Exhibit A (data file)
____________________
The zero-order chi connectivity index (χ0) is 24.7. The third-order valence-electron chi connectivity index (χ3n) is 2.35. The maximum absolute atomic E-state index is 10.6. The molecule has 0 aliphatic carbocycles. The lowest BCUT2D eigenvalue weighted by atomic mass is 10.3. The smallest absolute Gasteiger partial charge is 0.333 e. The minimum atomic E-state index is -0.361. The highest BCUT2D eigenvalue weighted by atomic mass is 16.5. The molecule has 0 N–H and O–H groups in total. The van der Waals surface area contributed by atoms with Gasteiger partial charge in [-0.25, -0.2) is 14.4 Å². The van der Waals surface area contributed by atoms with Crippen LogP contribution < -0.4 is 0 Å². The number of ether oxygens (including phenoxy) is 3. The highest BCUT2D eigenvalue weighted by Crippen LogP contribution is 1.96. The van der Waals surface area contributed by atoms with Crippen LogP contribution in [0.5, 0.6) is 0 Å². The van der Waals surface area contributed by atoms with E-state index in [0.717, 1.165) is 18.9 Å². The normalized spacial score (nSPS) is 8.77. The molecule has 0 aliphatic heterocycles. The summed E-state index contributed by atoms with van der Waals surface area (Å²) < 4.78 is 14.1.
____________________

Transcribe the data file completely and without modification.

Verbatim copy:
The zero-order chi connectivity index (χ0) is 24.7. The third-order valence-electron chi connectivity index (χ3n) is 2.35. The maximum absolute atomic E-state index is 10.6. The molecule has 0 aliphatic carbocycles. The lowest BCUT2D eigenvalue weighted by atomic mass is 10.3. The smallest absolute Gasteiger partial charge is 0.333 e. The minimum atomic E-state index is -0.361. The highest BCUT2D eigenvalue weighted by atomic mass is 16.5. The molecule has 0 N–H and O–H groups in total. The van der Waals surface area contributed by atoms with Gasteiger partial charge in [-0.25, -0.2) is 14.4 Å². The van der Waals surface area contributed by atoms with Crippen LogP contribution < -0.4 is 0 Å². The number of ether oxygens (including phenoxy) is 3. The highest BCUT2D eigenvalue weighted by Crippen LogP contribution is 1.96. The van der Waals surface area contributed by atoms with Crippen LogP contribution in [0.5, 0.6) is 0 Å². The van der Waals surface area contributed by atoms with E-state index in [0.717, 1.165) is 18.9 Å². The normalized spacial score (nSPS) is 8.77. The molecule has 0 aliphatic heterocycles. The summed E-state index contributed by atoms with van der Waals surface area (Å²) < 4.78 is 14.1.